Beneath Lincoln’s ass they used to load a lot of Glass
Washington City Glass Works – ‘Old Glass House’
by Stephen Atkinson
14 March 2014
Unknown to most Washingtonians and other Americans, and particularity we few in the glass collecting community, located literally right underneath the Lincoln Memorial, was a thriving glass works started in 1807. It rivaled the Boston Crown glass works in size and output at the time and supplied a lot of the glass windows in the city of Washington. The name, “Old Glass House,” to an old-time Washingtonian, meant not only an old factory where glass was made, but it also comprehended the settlement that grew up in the vicinity of that factory.
This factory and settlement were located in the southwestern part of Washington City. To be more explicit, the factory was at the southeast corner of Twenty-second and Water streets, northwest. The Glass-House settlement covered the space between Twenty-first and Twenty-third streets northwest, and New York avenue and the Potomac river, and occupied part of the old village of Hamburg or Funkstown, which extended from about the location of Nineteenth street to that of Twenty-third street, west, and from about the location of H street, northwest, to the Potomac River. In easier terms to understand, just north of the current location of the Lincoln Memorial monument.
Below is a map from 1800 showing the area where the glass works were located. Notice how much ground was added at the current site of the Lincoln Memorial.
The factory buildings extended quite a distance along Water street. At the east end was the blowing room, a barn-like brick structure with broad blind arches in the walls. There was no chimney to the blowing-room, but a large cupola in the roof served as an outlet for the smoke and gases; and a small hand-engine was always standing ready to extinguish any blaze in the roof from stray sparks. In the blowing-room were the furnaces for melting the materials, and there were platforms for ten blowers. To the west, from the blowing-room, extended the flattening-house, the cutting-room, the pot-room, the mixing-room, and the box-shop, all built of brick. Outside, next to the wharf, was a large wood-yard. Boschke’s map of Washington (1857) shows the ground plan of the works. Window glass was only produced for over thirty years with the last 10 being tenuous as we will see.
The settlement was principally the natural growth around what was considered in those days a large and flourishing glass factory. Situated on the riverbank between Twenty-first and Twenty-second streets, northwest, which was started about the year 1807 by a firm composed of Andrew Way, Jr., George Way, Jacob Curts, Horace H. Edwards and the practical glass maker and superintendent of the works, Solomon Stanger, (a member of the famous Stanger glass making family) who in that year (according to deed dated May 12, 1807, and recorded in Liber M 17 at folio 315 of the District of Columbia Land Records) bought a piece of land in Square 89, fronting 1691/) feet on Water street and extending southward to the Potomac; and on the river side of which was a wharf fronting a]) out 130 feet on the river, and extending about 200 feet south from Water street, and called the ”Commissioners Wharf”‘ on the old plates, with a depth of about eight feet of water at mean tide.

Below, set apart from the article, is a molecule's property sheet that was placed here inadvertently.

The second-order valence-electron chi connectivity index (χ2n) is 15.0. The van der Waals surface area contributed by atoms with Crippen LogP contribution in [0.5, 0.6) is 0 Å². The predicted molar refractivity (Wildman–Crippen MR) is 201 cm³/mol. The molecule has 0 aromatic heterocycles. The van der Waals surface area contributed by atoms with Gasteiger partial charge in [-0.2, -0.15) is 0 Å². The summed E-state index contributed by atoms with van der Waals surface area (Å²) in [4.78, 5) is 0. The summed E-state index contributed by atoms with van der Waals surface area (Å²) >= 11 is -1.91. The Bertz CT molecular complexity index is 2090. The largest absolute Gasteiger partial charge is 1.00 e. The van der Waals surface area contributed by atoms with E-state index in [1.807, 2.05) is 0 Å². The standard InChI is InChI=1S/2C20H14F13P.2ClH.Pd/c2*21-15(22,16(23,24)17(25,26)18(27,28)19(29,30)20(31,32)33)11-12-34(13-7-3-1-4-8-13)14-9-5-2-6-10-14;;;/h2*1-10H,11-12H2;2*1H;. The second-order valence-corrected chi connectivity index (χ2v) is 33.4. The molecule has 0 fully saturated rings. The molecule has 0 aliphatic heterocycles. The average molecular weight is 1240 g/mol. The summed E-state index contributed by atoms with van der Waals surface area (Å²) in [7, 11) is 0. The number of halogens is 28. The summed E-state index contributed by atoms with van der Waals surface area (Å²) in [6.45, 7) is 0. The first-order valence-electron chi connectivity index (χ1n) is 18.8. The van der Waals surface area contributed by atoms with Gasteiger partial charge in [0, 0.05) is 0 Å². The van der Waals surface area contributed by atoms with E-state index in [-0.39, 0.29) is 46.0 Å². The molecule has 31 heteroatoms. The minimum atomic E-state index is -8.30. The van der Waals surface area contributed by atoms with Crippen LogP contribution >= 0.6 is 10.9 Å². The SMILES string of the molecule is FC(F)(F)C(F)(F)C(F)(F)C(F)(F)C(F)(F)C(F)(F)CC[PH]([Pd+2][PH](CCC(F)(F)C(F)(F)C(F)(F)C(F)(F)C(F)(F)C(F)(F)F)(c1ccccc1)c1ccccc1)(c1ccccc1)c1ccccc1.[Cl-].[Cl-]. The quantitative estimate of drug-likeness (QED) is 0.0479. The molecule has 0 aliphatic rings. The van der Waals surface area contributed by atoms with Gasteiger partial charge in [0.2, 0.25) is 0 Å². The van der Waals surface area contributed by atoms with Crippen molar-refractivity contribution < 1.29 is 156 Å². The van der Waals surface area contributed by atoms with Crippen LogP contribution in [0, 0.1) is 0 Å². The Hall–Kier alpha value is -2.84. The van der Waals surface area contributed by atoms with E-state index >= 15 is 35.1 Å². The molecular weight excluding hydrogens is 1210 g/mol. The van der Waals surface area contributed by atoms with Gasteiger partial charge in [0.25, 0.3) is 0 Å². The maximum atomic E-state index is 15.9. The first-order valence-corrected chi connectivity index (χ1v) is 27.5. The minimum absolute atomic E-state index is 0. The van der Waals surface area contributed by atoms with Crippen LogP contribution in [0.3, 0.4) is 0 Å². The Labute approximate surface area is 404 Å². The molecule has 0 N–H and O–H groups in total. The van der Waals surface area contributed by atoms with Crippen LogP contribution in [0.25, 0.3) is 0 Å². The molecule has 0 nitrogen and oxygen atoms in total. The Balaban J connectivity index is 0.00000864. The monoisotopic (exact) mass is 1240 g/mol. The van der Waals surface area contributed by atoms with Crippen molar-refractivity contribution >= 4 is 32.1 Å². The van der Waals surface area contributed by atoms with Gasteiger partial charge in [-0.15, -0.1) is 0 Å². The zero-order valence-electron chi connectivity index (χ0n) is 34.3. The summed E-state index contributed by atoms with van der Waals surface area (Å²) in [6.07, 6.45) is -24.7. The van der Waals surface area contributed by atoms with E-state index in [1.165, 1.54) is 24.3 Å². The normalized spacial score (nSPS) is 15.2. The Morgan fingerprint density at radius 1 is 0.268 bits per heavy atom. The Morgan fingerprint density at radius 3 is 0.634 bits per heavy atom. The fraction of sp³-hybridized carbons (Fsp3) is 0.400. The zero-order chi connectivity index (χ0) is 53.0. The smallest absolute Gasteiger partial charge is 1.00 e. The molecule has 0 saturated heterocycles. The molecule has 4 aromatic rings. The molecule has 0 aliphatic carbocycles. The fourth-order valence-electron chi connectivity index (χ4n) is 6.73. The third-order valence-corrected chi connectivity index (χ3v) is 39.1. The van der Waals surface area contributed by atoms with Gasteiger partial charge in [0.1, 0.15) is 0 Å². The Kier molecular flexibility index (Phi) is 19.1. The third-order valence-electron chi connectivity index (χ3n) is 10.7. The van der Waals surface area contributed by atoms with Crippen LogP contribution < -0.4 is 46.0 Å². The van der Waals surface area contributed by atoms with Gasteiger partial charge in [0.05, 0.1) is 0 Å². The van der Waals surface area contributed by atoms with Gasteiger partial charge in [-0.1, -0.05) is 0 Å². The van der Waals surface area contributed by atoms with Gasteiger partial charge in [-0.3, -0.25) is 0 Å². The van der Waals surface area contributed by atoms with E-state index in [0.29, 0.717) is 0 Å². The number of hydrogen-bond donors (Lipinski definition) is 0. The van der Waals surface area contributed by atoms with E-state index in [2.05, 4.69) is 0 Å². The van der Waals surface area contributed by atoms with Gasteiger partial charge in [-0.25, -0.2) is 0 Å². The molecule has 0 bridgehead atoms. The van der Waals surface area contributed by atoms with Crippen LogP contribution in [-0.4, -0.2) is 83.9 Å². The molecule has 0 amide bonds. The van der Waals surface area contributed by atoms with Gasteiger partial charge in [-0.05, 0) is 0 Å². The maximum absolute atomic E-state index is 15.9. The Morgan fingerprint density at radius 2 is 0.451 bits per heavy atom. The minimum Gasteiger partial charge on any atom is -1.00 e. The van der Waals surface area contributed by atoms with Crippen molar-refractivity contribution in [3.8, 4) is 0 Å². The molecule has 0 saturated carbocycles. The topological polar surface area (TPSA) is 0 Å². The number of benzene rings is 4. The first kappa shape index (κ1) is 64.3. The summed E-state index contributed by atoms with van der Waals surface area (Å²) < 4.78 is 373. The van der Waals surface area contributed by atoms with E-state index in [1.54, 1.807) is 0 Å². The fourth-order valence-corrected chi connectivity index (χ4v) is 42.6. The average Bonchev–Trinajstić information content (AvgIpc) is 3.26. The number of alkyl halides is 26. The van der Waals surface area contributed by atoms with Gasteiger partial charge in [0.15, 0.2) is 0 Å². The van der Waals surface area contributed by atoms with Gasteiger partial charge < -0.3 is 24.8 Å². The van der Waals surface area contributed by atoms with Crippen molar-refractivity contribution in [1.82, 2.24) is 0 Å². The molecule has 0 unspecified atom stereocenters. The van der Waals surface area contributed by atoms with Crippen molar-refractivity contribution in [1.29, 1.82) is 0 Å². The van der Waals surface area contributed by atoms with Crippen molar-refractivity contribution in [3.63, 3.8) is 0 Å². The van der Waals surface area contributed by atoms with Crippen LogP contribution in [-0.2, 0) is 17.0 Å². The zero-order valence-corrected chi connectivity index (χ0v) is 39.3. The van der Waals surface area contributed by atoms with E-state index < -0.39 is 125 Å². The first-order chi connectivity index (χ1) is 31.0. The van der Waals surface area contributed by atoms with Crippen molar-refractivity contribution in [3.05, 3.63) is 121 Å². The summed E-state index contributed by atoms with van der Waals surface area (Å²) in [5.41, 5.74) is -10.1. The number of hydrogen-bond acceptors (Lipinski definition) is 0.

By the year 1809, Andrew and George Way had bought out the interests of the other owners, and in 1813 they had increased their acquisitions to the east and west of the works until their property extended 3211/2 feet along Water street, a large part of it covered by water, it is true, but very valuable to them for the extension of their works and wharves.
Glass House – Glass Works Advertisements
The following advertisements were placed in newspapers around the country:
Jar manufactured at the ‘Old Glass House’
Pieces of Glass from the Glass Works site
The following pieces of glass were found on the shore of the Potomac river just south of the glass works site. I acquired these pieces from a gentleman who lives in Georgetown who found them as a boy around 1925. The one piece is a large hunk of slag that is bright aqua in color. The other is more green in color and is clearly a window glass piece in which diamond score cutting marks are clearly seen.
The Glass Works were advertised for sale in 1819.
Apparently no buyers were found because Way & Company continued to own the works up until 1828 when they finally found a buyer in Cornelius McLean who would operate the works until the early spring of 1831 when he was forced to lose the works at auction. The following advertisement was placed in various newspapers around the country.
No buyers were found in 1831 or the following three years as the works were dormant. A buyer was eventually found and the Glass Works changed hands again as Lewis Johnson and Company bought the factory in 1835. Lewis was related to the Governor Johnson who owned the Glass Factory in Frederick Maryland 1n 1800.
Lewis Johnson would maintain the ownership right up until 1838 as evidenced by the advertisement placed below by Francis Stenger (Stinger in ad).
The works would continue on and off until 1851 when they finally closed.The works began in 1807 and lasted until 1851. There were some time periods where the the works were idle. A best guess was the works operated for about 37 years.
Below is a picture of a man Fredrick Schneider who lived near and worked at the glass factory for a few years making iron Blow pipe rods and any other needed metal products. He was very helpful to the Columbia Historical Society in gathering these records.It is not to often we can look into the eyes of someone who was part of such an early glass works.
Just wanted to say thanks for all the incredible research you do to bring these stories to light for all of us to enjoy! I have very much enjoyed reading your research both here and on the Antique Bottle.net website.